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Kern v. Andrews

United States District Court, D. Colorado

April 21, 2016

JAMES KERN, Plaintiff,
v.
ANDREWS, FNU, ALLEN, FNU, Defendants.

ORDER OF DISMISSAL

LEWIS T. BABCOCK, Senior Judge

Plaintiff, James Kern, is in the custody of the Federal Bureau of Prisons, currently incarcerated at the Federal Correctional Complex (Low) in Forrest City, Arkansas. He initiated this action on December 16, 2015 by filing pro se a Prisoner Complaint (ECF No. 1) alleging violations of his constitutional rights while he was incarcerated at the Federal Correctional Institution in Englewood, Colorado.

On March 15, 2016, Magistrate Judge Gordon P. Gallagher ordered Plaintiff to show cause in writing why the action should not be dismissed as barred by the statute of limitations and also ordered Plaintiff to file an Amended Complaint that stated a viable Bivens claim if he wished to pursue any claims in this action. (ECF No. 9). Plaintiff was warned that if he failed to show cause in writing and file an Amended Complaint within thirty days, the action would be dismissed without further notice.

Plaintiff has failed to show cause or file an Amended Complaint within the time allowed. He has failed to communicate with the Court in any way since the March 15, 2016 Order.

Mr. Kern has been granted leave to proceed in forma pauperis pursuant to 28 U.S.C. § 1915. (ECF No. 8). Therefore, the Court must dismiss the action if Mr. Kern’s claims are frivolous. See 28 U.S.C. § 1915(e)(2)(B)(i). A legally frivolous claim is one in which the plaintiff asserts the violation of a legal interest that clearly does not exist or asserts facts that do not support an arguable claim. See Neitzke v. Williams, 490 U.S. 319, 327-28 (1989). For the reasons stated below, the Court will dismiss the action as legally frivolous.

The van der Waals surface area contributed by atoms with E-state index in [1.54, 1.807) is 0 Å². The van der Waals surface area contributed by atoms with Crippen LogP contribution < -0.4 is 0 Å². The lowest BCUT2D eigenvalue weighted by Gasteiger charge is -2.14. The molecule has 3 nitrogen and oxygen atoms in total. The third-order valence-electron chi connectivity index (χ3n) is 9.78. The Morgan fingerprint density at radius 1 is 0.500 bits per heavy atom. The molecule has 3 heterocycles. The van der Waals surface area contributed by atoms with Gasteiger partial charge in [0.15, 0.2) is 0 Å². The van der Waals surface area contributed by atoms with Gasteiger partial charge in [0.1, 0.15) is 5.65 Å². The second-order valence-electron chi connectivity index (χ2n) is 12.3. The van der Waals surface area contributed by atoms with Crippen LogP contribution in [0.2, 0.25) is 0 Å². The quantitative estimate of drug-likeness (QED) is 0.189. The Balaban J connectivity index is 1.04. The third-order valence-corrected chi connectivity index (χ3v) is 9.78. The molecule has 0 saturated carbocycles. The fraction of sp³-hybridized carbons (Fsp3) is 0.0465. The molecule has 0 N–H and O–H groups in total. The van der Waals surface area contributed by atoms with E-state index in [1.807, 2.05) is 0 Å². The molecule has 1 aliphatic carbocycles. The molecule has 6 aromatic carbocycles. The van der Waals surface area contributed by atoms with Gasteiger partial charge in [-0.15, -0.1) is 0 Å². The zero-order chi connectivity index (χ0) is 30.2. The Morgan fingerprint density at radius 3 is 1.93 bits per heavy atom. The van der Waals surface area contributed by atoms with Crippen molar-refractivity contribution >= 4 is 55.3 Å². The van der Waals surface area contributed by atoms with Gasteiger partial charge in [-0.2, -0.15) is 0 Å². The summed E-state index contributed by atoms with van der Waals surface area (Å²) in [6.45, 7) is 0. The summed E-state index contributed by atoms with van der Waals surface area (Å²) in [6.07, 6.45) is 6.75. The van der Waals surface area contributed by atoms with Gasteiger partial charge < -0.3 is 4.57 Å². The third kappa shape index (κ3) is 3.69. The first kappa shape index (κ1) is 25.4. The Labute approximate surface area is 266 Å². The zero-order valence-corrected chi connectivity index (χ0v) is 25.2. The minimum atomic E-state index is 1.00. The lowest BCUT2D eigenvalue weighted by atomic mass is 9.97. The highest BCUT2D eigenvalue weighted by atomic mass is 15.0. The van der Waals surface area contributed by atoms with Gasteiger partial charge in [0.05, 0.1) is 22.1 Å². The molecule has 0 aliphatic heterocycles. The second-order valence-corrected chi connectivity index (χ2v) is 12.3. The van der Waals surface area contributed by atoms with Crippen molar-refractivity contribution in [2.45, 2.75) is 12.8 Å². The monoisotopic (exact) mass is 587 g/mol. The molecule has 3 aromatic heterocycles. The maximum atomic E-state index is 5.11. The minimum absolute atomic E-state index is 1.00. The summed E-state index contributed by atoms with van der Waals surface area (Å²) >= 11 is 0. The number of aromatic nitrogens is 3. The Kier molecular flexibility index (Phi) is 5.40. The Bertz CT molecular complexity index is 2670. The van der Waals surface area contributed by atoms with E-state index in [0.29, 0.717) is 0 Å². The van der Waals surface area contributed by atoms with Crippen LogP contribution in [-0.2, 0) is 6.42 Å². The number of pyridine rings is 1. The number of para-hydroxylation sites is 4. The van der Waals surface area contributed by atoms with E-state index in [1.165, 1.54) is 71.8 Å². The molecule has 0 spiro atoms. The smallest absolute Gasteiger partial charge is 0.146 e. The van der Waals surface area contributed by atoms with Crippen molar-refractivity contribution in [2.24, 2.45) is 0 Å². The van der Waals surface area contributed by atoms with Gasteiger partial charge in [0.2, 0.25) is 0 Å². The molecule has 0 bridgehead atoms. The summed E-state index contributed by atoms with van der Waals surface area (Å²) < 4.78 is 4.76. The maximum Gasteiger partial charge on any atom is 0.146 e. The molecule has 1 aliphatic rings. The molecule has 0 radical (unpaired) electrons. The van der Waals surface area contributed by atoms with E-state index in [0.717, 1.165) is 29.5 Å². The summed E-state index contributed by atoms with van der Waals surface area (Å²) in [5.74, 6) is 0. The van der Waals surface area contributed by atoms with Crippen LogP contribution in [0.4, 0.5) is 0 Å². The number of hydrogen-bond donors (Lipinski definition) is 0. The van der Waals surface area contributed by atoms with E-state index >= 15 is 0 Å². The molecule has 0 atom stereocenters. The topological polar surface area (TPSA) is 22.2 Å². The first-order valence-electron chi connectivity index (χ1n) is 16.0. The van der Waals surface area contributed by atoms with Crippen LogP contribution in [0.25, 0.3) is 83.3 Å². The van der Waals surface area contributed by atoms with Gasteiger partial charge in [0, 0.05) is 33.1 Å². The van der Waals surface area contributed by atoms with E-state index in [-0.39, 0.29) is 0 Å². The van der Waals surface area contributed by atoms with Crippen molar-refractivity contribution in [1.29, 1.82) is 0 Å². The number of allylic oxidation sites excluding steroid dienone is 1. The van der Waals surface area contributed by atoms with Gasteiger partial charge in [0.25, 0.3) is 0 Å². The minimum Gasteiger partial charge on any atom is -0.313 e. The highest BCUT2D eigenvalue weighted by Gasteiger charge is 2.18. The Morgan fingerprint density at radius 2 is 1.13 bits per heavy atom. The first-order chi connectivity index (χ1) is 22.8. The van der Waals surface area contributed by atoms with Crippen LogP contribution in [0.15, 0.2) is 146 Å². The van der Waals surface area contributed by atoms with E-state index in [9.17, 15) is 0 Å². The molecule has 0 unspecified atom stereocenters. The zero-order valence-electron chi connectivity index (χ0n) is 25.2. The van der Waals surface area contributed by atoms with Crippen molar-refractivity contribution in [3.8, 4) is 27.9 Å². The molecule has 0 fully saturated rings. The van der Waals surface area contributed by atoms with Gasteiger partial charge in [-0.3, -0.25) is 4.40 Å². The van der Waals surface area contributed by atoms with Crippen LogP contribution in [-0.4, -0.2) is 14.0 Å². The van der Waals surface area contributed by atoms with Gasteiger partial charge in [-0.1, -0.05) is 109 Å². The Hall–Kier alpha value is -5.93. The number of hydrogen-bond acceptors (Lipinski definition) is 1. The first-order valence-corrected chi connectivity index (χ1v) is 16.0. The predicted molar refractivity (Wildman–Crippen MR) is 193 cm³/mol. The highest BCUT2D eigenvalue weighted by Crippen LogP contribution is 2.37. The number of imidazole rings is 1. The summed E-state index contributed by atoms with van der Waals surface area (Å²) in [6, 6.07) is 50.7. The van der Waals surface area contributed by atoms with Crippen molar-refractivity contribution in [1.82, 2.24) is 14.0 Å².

The Court must construe the Complaint liberally because Plaintiff is not represented by an attorney. See Haines v. Kerner, 404 U.S. 519, 520-21 (1972); Hall v. Bellmon, 935 F.2d 1106, 1110 (10th Cir. 1991). However, the Court should not be an advocate for a pro se litigant. See Hall, 935 F.2d at 1110.

I. The Complaint

Plaintiff alleges that his Fifth Amendment due process rights were violated when he was sent to the SHU on January 26, 2012 and the Defendants “converted Plaintiff’s property [worth $654.90] to their own use and benefit, and negligently failed and neglected to maintain proper control of the Plaintiff’s peroperty [sic] . . . .” (ECF No. 1 at 4). He also argues that he suffered consequential damages as a result of the conversion of his property because one of the items taken was his prescription glasses. (Id. at 5). As a result, Plaintiff alleges his eyesight has been permanently damaged. He seeks monetary relief.

In his Complaint, Plaintiff indicated that there is a formal grievance procedure at the prison and that he has exhausted the available administrative remedies. (ECF No. 1 at 7). The Court is aware that Plaintiff previously filed an almost identical case in this court, Kern v. Andrews, 15-cv-957-LTB, which was dismissed on August 26, 2015 without prejudice for disregarding a court order and failing to proceed as required by court rules.

II. Analysis

A. Statute of Limitations

Although the statute of limitations is an affirmative defense, see Fed. R. Civ. P. 8(c)(1), the court may dismiss a claim sua sponte under § 1915 on the basis of an affirmative defense if the defense is “obvious from the face of the complaint” and “[n]o further factual record [is] required to be developed in order for the court to assess the [plaintiff’s] chances of success.” Yellen v. Cooper, 828 F.2d 1471, 1476 (10th Cir. 1987); see also Fratus v. DeLand, 49 F.3d 673, 676 (10th Cir. 1995) (stating that dismissal under § 1915 on the basis of an affirmative defense is permitted “when the claim’s factual backdrop clearly beckons the defense”).

The statute of limitations for a Bivens action arising in Colorado is two years. See Industrial Constructors Corp. v. U.S. Bureau of Reclamation, 15 F.3d 963, 968, and n. 4 (10th Cir. 1994). Under federal law, the statute of limitations begins to run “when the plaintiff knows or has reason to know of the existence and cause of the injury which is the basis of his action.” Id. at 968-69.

Mr. Kern alleges that his property was confiscated on or about January 26, 2012, when he was sent to the SHU. The allegations of the Complaint indicate that he was aware of the confiscation at that time, or at the very latest, when he was released from the SHU. Mr. Kern failed to respond in any way to the Court’s order directing him to show ...


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